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Josie Johnson and Ellen O’Neill: Different lives but both devoted to fighting racism

Josie Johnson
Courtesy of the Saint Paul FoundationJosie Johnson

At 82, Josie Johnson has spent a lifetime trying to level the playing field between persons of color and whites — in the voting booth, the classroom and beyond.

Says Johnson, civil rights worker, University of Minnesota Regent emeriti and human rights advocate:

I feel very strongly we should never as a society block the possibility of anyone becoming well-educated and informed. Anything we can do to encourage an intellectual society, we need to do that.  

For more than 40 years, Ellen O’Neill, a white woman, has struggled to understand and dismantle her own and society’s racist attitudes and institutions, last year helping launch a community conversation heard round the world.

Says O’Neill, executive director of the YWCA of Duluth:

The lens I looked through was: “Racism impacts people of color.” But, I came to understand that what happens to people of color has something to do with me. Where I have privilege, they have disadvantage. Racial disparities won’t change until white people take up the responsibility to change racist systems…

Both will be honored April 29 at a public event as longtime advocates of racial justice by the Saint Paul Foundation at their seventh annual Facing Race Ambassador Awards celebration.

Three others will receive honorable mention for their efforts to end racial disparity in Minnesota. They are: Corinth Matera, teacher at Minneapolis South High School; Oluwaseyi Daniel Oyinloye, independent filmmaker and African-American studies program coordinator at the University of Minnesota Duluth; and Hli Xyooj, staff attorney for Farmers’ Legal Action Group.      

“Racism plays a real role in creating and perpetuating inequity,” says Carleen Rhodes, president and CEO of the Saint Paul Foundation,“[a]nd silence about racism prevents our community from making progress on this critical issue.’’

Josie Johnson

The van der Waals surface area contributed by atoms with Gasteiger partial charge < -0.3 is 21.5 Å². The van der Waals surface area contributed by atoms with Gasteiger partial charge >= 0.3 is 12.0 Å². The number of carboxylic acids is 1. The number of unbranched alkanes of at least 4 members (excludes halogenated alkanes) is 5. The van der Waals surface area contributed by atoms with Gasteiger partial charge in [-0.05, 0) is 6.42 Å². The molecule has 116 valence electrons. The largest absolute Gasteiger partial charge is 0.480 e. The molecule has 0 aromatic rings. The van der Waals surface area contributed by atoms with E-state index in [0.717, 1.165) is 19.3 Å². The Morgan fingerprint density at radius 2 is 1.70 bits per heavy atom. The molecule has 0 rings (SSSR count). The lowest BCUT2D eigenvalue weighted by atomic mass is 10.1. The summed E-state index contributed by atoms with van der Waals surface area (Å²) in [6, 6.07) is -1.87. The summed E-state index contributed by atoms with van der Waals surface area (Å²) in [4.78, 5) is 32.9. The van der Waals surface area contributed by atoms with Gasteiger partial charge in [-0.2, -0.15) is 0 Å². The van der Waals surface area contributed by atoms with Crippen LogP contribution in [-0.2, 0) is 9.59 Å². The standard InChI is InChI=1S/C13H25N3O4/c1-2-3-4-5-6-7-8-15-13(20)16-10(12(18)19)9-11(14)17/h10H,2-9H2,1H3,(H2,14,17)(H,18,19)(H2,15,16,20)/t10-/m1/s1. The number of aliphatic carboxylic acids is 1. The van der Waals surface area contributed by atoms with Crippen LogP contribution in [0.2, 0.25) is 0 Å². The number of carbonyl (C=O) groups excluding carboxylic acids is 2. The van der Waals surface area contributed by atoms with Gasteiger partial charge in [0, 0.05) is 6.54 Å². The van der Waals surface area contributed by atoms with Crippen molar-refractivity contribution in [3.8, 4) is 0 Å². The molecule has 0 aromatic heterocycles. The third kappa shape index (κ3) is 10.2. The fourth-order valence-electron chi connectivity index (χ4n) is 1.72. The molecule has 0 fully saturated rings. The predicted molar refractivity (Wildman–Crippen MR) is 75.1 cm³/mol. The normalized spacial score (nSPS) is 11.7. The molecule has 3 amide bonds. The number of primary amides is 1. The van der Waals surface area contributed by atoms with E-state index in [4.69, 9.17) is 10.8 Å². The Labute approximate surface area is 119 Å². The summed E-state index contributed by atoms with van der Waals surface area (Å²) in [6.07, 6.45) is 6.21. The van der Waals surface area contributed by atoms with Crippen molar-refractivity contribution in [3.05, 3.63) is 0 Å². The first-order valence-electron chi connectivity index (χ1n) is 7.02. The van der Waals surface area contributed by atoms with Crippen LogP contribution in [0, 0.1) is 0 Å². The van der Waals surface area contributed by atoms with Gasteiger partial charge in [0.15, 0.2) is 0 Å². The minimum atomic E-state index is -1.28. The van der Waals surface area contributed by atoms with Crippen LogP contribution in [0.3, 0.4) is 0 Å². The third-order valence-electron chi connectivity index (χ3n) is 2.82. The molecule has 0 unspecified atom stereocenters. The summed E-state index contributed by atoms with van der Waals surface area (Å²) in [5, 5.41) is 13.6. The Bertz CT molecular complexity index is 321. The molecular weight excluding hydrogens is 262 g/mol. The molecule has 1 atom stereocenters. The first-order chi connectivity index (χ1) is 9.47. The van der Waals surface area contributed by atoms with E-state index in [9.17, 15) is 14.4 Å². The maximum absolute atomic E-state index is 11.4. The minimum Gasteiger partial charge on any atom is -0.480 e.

Johnson’s involvement in civil rights causes began as a teenager in Houston, Texas, in the 1940s when she accompanied her politically active father as he worked to unionize railway dining-car waiters and as he gathered signatures for a petition to overturn a state poll-tax law preventing black people from registering to vote.

Moving to Minnesota in the mid-1950s with her husband and children, she continued her social justice activism, joining the Urban League, the NAACP, the League of Women Voters. Later she worked for the League of Women Voters and the Minnesota Civil Rights Department to see passage of a state Fair Housing bill, six years before Congress established a similar federal law.

African-Americans’ struggles to claim their voting rights compelled Johnson to head to Mississippi in the 1960s.

“I had no choice but to be engaged in the struggle for freedom and justice,’’ she told the foundation, remarking that along the same vein in 2012 she fought against a voter-identification amendment to the state constitution.

Along the way she earned a doctorate degree in education administration and in 1971 was instrumental in creating the African American Studies department at the University of Minnesota.

Ellen O’Neill

Early in her career O’Neill worked with women victims of abuse and saw up close the physical and emotional damage that was compounded by the racist attitudes and institutional practices some of those women faced as they tried to begin new lives.   

Ellen O'Neill
Jeff Frey & AssociatesEllen O’Neill

Believing change starts with knowledge, in 2011 O’Neill helped organize a coalition of 17 community partners that last year sparked conversation and controversy about racial disparities in the Duluth community, which is 90 percent white, and far beyond. Social media brought the campaign to other countries.

The Un-Fair Campaign got people talking through workshops, presentations, films, theater and museum exhibits, as well as provocative billboards like those picturing white faces and the text: “It’s hard to see racism when you’re white.”

The in-your-face approach found supporters, as well as critics, some responding in intimidating and frightening ways.

“I began hearing the hateful things people would say,’’ O’Neill told the foundation. “But I knew that I, as a white person, was experiencing this because we were breaking the silence about racism. But people of color are in that position every day.’’       

Keynoting the event is Manuel Pastor, University of Southern California professor of American Studies and Ethnicity, talking about dramatic demographic shifts in the United States and strategies for talking about race and achieving racial equity.

The free awards program starts with a reception at 6 p.m. April 29 at the Prom Event Center, 484 Inwood Avenue N., Oakdale. If you’re interested in attending, R.S.V.P. by calling 651-325-4265. That’s a must.  

This is the seventh year the foundation is celebrating “the leadership and courage of individuals working to end racism in Minnesota,’’ Rhodes says.

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